The depth-first and breadth-first backtracking algorithms
described in the preceding sections both
naıvely traverse the entire solution space.
However, sometimes we can determine that a given node
in the solution space does not lead to the optimal solution--either because the given solution and all its successors are infeasible
or because we have already found a solution that is guaranteed to be
better than any successor of the given solution.
In such cases,
the given node and its successors need not be considered.
In effect,
we can *prune* the solution tree,
thereby reducing the number of solutions to be considered.

For example, consider the scales balancing problem
described in Section .
Consider a partial solution in which
we have placed *k* weights onto the pans ( ) and,
therefore, *n*-*k* weights remain to be placed.
The difference between the weights of the left and right pans is given by

and the sum of the weights still to be placed is

Suppose that .
I.e., the total weight remaining is less than the difference between
the weights in the two pans.
Then, the best possible solution that we can obtain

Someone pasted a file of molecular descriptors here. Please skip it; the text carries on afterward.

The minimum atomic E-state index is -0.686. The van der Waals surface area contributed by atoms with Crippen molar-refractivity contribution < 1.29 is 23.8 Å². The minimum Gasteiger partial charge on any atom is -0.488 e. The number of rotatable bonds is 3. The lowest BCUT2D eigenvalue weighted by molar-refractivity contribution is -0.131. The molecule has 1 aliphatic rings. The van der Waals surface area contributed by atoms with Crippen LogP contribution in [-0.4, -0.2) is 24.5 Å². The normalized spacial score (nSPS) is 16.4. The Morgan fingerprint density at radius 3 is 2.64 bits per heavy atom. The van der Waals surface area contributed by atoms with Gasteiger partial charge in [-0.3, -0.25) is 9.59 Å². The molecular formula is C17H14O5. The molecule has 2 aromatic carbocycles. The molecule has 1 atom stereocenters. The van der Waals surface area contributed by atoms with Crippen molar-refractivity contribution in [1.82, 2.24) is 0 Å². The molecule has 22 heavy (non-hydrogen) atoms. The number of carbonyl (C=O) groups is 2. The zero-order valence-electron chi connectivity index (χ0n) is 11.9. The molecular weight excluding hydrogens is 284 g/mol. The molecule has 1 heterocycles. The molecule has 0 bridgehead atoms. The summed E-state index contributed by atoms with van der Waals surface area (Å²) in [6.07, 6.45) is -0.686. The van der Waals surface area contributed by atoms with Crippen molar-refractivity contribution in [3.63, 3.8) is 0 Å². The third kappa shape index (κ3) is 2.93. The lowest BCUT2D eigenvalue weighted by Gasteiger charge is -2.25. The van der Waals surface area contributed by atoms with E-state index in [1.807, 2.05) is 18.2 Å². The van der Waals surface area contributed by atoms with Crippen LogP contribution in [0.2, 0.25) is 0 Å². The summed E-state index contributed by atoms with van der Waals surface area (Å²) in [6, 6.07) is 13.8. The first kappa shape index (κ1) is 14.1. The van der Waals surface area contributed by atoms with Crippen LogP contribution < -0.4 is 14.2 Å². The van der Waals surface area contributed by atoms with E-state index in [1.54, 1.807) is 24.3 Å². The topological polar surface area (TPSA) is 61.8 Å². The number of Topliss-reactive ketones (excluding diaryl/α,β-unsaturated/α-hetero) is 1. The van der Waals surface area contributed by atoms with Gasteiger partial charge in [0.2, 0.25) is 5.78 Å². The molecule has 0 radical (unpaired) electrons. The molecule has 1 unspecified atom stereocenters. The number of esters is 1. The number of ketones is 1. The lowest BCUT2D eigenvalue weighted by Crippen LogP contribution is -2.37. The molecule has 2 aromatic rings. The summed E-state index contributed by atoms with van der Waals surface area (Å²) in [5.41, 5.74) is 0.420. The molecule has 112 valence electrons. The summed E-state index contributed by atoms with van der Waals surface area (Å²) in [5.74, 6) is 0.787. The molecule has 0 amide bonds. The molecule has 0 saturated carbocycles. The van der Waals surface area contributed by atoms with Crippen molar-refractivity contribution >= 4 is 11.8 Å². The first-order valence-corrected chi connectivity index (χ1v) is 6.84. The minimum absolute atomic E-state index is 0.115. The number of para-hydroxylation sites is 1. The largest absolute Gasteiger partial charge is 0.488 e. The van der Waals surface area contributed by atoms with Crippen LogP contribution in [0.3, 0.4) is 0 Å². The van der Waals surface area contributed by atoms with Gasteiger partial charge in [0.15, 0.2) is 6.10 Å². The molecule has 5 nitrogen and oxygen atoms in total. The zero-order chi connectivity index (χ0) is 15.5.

without changing the positions of the weights that have already been placed is
The quantity is a *lower bound*
on the value of the objective function for all the solutions
in the solution tree below the given partial solution .

In general, during the traversal of the solution space we may
have already found a complete, feasible solution for which
the objective function is *less* than .
In that case,
there is no point in considering any of the solutions below .
I.e., we can *prune* the subtree rooted at node
from the solution tree.
A backtracking algorithm that prunes the search space in this manner
is called a *branch-and-bound* algorithm.

Copyright © 1997 by Bruno R. Preiss, P.Eng. All rights reserved.